Tuesday, February 16, 2010

How Impunity Happens

Anthem Blue Cross of California recently announced price-hikes of up to 39% for its subscribers. This after a year in which the largest health care insurers saw their profits rise by 52% over the previous year. This in the midst of the worst economic conditions in eighty years.

It’s as indefensible as it is unconscionable. Health care costs exist so far outside the realm of free-market capitalism they ought to have their own dimension. But this isn’t about health care. It’s about why Anthem Blue Cross of California can do something so brazen, and do it with impunity.

And that would be the cost of a political campaign.

The two at first seem unrelated. But they’re not. A line can be drawn between the rising costs of campaigns and the ballooning power of corporate America. In other words, the more expensive it becomes to mount a campaign, the more sway those wielding the checkbooks have.

Campaign costs warp the political process. They inflict more damage than Osama bin Laden ever dreamt of. They reduce politicians to corporate puppets while they deliver an inordinate amount of control to the doorsteps of the wealthy. However lop-sided the power dynamic was a year or two ago, thanks to the recent Supreme Court ruling on Citizens United v. Federal Election Commission, it's now a forfeited ballgame just waiting to happen.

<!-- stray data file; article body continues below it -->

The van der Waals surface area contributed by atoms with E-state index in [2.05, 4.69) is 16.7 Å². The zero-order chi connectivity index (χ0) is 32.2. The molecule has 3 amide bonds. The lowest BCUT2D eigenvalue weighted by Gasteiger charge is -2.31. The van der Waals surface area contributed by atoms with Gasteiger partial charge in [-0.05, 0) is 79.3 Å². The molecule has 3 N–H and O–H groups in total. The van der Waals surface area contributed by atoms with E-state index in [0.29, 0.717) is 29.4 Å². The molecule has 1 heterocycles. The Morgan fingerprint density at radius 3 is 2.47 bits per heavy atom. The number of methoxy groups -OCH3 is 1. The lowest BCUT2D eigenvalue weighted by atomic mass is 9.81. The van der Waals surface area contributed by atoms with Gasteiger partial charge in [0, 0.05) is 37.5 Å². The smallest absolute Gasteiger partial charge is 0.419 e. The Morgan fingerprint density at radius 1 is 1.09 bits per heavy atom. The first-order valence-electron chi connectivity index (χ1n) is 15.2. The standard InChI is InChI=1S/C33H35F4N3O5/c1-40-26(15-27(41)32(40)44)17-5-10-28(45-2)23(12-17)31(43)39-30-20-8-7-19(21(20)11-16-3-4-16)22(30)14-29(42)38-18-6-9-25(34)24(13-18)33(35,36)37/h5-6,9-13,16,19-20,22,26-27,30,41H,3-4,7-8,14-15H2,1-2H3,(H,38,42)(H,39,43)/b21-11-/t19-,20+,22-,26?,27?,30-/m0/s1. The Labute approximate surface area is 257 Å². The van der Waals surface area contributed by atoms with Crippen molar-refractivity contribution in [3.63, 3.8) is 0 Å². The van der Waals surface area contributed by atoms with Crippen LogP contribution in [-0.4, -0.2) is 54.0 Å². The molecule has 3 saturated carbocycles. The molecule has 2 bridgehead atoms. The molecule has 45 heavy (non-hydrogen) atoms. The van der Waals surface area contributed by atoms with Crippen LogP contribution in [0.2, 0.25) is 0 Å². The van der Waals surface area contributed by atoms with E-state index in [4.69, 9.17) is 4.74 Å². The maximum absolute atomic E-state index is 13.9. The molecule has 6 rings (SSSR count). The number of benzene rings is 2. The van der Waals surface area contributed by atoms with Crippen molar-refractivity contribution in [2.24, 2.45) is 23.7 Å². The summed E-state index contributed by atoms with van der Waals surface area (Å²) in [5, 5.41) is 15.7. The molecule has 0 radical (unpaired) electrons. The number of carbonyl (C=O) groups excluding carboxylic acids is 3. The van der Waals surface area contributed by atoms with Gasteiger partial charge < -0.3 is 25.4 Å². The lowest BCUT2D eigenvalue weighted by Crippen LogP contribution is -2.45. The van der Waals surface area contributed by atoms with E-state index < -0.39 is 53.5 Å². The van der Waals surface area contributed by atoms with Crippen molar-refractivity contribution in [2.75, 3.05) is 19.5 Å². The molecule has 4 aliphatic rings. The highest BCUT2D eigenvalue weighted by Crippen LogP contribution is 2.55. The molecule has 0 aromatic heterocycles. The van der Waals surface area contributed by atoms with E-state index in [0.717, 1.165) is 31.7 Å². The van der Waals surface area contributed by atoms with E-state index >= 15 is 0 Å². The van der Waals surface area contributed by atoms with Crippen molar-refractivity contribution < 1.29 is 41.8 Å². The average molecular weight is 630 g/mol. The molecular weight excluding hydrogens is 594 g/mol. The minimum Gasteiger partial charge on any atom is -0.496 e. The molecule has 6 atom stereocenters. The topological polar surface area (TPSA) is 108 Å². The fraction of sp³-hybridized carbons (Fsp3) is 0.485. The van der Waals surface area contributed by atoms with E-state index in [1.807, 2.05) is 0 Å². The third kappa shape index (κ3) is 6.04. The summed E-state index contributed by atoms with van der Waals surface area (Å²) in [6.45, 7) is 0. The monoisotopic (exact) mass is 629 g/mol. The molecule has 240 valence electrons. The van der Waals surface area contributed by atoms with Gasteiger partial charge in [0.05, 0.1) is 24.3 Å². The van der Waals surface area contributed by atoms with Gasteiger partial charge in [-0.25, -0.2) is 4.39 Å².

In this new world, why shouldn’t Anthem raise its charges 39%? Why not 212%? At least that has a chance of making us boiling mad. With politicians neutered by the cost of campaigning and forced to beg corporations like Anthem for funding, is any other outcome even possible?

What needs to happen is that a third entity—not government, not business—is designated to write new campaign finance reform. Not the Bush-era reform with loopholes a crustacean could pilot a 747 through, but real reform that not only sets limits on what can be spent, but creates a window limiting the time candidates can spend campaigning. And while we’re at it, why not make TV spots within that window free of charge?

When a company like Anthem can stick a gun in the back of its customers in the midst of a ravaged economy like ours, and with health care reform (supposedly) still on the table, something is very, very wrong. Without genuine campaign finance reform, government will become little more than a speed bump for the jackals inhabiting our corporate suites.

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